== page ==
A Dog Called Homeless

( 7 )

Overview

A gentle and beautiful story about friends who hear the things you don't say.

When Cally Fisher says she sees her dead mother, no one believes her. So Cally stops talking—what's the point if no one is listening? The only other living soul who sees Cally's mom is a mysterious wolfhound who always seems to be there when her mom appears. But without a voice, how will Cally convince anyone that her mom is still with them and that the huge ...

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A Dog Called Homeless

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Overview

A gentle and beautiful story about friends who hear the things you don't say.

When Cally Fisher says she sees her dead mother, no one believes her. So Cally stops talking—what's the point if no one is listening? The only other living soul who sees Cally's mom is a mysterious wolfhound who always seems to be there when her mom appears. But without a voice, how will Cally convince anyone that her mom is still with them and that the huge silver-gray dog is their last link with her?

Winner of the 2013 Schneider Family Middle School Book Award

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Editorial Reviews

Children's Literature - Shirley Nelson
Since her mother died in an accident a year ago, Cally's father has not been the same. He simply will not talk about her mom. On a visit to the cemetery, Cally thinks she sees her mom, but he does not believe her and tells her not to mention it again. However, Cally continues to see her mom as well a strange dog. Family and friends tell her to be quiet when she tries to talk about her mom or the dog. When the fifth grade class needs someone to participate in day of silence to raise money for children's hospice, she volunteers. No one believes she can be silent but she is determined. Even after that day has passed, Cally remains silent for over a month. During that time, her family must sell their house and move to a small apartment where she meets Sam, who can neither see nor hear. The two of them become good friends. Her life at home and at school deteriorates as she befriends Jed, a homeless man, and the dog. Sam, Jed, and the dog come together in a surprising way to heal Cally's family and help them to finally come to terms with her mother's death. This poignant story shows that talking is not always the best method of communication and that healing can come from the most unexpected experiences. Reviewer: Shirley Nelson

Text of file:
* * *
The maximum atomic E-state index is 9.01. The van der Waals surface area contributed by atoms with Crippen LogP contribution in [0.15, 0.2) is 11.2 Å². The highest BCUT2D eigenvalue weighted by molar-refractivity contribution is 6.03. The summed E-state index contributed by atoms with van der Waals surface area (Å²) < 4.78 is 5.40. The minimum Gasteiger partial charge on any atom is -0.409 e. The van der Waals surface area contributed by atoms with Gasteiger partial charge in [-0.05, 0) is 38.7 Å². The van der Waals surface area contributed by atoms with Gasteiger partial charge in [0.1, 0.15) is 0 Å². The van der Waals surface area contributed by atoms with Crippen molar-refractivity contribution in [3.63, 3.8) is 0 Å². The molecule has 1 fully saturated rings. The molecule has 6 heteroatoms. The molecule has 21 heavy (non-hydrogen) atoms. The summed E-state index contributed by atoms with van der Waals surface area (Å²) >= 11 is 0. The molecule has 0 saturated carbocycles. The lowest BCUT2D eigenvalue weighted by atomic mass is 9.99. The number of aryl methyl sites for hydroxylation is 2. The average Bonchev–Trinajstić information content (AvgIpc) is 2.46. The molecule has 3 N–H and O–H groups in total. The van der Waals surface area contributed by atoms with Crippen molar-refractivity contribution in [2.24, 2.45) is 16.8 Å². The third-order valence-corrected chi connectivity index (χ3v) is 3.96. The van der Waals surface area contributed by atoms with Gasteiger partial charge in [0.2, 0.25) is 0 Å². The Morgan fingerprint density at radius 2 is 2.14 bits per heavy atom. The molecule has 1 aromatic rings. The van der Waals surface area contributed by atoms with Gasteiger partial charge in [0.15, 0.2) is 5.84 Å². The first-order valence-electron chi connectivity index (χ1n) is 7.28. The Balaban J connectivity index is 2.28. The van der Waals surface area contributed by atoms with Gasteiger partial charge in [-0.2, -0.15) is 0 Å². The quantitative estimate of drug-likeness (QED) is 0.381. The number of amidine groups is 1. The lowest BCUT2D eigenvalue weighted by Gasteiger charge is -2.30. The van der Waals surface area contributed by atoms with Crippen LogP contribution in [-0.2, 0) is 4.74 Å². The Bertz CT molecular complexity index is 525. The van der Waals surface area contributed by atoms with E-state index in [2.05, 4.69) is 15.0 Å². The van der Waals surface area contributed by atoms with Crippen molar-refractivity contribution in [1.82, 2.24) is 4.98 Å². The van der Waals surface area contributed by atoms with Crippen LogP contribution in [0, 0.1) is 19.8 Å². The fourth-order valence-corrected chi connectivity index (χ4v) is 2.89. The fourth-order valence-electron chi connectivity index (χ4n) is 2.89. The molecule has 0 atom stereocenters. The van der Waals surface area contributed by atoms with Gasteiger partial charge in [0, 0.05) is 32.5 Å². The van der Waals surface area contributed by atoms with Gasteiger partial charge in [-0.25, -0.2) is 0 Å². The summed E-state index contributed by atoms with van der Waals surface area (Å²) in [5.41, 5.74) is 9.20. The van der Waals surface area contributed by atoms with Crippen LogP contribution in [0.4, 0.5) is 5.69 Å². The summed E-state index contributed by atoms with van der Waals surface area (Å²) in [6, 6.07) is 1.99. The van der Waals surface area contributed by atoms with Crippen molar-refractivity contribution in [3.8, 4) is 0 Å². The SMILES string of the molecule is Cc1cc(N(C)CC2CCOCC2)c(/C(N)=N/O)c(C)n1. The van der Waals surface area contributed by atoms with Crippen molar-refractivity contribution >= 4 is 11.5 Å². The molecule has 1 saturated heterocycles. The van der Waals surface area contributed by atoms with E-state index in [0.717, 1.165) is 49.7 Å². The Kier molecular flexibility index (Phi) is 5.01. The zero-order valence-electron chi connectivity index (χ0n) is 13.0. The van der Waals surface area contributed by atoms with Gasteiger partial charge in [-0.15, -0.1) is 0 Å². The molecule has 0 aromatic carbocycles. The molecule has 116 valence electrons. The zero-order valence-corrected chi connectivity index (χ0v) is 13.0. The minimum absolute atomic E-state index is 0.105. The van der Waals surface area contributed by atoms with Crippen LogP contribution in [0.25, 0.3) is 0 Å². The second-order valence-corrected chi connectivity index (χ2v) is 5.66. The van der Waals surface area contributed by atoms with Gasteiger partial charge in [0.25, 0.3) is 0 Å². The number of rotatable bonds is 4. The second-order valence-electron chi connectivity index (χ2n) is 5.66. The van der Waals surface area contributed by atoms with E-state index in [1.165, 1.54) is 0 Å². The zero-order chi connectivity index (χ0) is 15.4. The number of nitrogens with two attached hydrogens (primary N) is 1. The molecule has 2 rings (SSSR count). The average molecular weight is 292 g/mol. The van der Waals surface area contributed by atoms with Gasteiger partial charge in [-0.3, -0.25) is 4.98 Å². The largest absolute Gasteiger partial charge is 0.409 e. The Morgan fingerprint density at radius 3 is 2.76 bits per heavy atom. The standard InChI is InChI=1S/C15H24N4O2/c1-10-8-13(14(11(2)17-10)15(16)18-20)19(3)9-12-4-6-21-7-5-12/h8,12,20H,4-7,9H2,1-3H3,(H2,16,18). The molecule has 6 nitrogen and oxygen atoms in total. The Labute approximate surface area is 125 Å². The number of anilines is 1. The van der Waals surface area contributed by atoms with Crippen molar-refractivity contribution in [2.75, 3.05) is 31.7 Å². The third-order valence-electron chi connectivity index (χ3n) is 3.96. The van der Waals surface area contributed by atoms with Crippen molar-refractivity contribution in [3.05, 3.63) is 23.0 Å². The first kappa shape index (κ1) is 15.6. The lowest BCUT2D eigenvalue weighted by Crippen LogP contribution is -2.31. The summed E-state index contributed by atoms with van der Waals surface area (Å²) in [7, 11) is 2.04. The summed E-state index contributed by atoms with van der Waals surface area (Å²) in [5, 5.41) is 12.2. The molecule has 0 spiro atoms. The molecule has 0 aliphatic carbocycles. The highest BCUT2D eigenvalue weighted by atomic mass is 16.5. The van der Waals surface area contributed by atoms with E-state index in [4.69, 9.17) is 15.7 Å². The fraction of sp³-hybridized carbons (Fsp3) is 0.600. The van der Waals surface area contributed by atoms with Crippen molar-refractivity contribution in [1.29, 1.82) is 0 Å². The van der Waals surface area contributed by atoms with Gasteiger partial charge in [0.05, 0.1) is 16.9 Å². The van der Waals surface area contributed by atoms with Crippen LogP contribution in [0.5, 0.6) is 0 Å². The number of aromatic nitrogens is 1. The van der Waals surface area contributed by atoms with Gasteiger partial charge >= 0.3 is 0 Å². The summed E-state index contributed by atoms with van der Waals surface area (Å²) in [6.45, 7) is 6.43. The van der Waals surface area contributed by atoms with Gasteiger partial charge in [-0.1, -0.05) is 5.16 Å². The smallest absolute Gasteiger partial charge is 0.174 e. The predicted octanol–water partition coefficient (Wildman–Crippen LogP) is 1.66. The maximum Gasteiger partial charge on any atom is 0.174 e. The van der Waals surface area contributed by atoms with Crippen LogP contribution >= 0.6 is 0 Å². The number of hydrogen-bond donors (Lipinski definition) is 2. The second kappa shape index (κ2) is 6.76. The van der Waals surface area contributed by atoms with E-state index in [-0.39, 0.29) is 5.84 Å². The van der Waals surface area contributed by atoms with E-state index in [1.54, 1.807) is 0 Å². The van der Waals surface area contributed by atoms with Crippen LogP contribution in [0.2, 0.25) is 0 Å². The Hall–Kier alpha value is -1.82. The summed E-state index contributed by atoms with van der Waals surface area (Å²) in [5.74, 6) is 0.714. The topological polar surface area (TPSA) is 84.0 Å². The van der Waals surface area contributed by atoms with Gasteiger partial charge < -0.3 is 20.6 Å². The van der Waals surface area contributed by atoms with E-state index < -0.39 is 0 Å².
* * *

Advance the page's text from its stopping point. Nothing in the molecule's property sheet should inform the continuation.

School Library Journal
Gr 4–7—Cally Fisher hasn't spoken for 31 days. As she explains in the prologue, "Talking doesn't always make things happen, however much you want it to." She knows that talking won't bring her mother back to life or keep her dad from selling their home in exchange for a small apartment so what's the point in saying anything. But when her mother appears one day wearing a bright red raincoat and the only other soul that sees her is a big scraggly dog, the girl knows she must find a way to convince her father that the dog is the only thing connecting them to her mother. But her father's growing depression continues to separate the family and Cally struggles to keep her mother from becoming a distant memory. When she meets Sam, who lives downstairs, the friendship that forms between the blind boy and silent girl manages to reunite a family, and each character benefits from the bond. Truly a lesson in the power of love and loss, this story shows that learning how to listen is more important than what's being said. This is a thought-provoking story that will speak to readers of all ages.—Cheryl Ashton, Amherst Public Library, OH